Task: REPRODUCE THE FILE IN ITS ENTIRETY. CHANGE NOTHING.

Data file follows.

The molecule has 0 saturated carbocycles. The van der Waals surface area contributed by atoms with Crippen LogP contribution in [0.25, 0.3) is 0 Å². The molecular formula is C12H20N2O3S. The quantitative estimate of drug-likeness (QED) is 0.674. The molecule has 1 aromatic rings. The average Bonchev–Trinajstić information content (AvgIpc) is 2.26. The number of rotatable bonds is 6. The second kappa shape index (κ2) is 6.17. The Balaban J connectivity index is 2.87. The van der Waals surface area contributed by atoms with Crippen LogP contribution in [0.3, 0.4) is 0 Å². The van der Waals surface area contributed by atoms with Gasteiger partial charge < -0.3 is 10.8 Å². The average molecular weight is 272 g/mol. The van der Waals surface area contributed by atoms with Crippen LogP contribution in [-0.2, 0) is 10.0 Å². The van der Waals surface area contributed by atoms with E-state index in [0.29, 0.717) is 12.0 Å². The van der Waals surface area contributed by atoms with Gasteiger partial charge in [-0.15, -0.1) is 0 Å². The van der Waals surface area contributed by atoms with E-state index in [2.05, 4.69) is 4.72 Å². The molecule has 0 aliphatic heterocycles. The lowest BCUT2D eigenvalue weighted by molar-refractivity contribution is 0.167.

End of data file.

The molecule has 0 saturated carbocycles. The van der Waals surface area contributed by atoms with Crippen LogP contribution in [0.25, 0.3) is 0 Å². The molecular formula is C12H20N2O3S. The quantitative estimate of drug-likeness (QED) is 0.674. The molecule has 1 aromatic rings. The average Bonchev–Trinajstić information content (AvgIpc) is 2.26. The number of rotatable bonds is 6. The second kappa shape index (κ2) is 6.17. The Balaban J connectivity index is 2.87. The van der Waals surface area contributed by atoms with Crippen LogP contribution in [0.3, 0.4) is 0 Å². The van der Waals surface area contributed by atoms with Gasteiger partial charge < -0.3 is 10.8 Å². The average molecular weight is 272 g/mol. The van der Waals surface area contributed by atoms with Crippen LogP contribution in [-0.2, 0) is 10.0 Å². The van der Waals surface area contributed by atoms with E-state index in [0.29, 0.717) is 12.0 Å². The van der Waals surface area contributed by atoms with Gasteiger partial charge in [-0.15, -0.1) is 0 Å². The van der Waals surface area contributed by atoms with E-state index in [2.05, 4.69) is 4.72 Å². The molecule has 0 aliphatic heterocycles. The lowest BCUT2D eigenvalue weighted by molar-refractivity contribution is 0.167.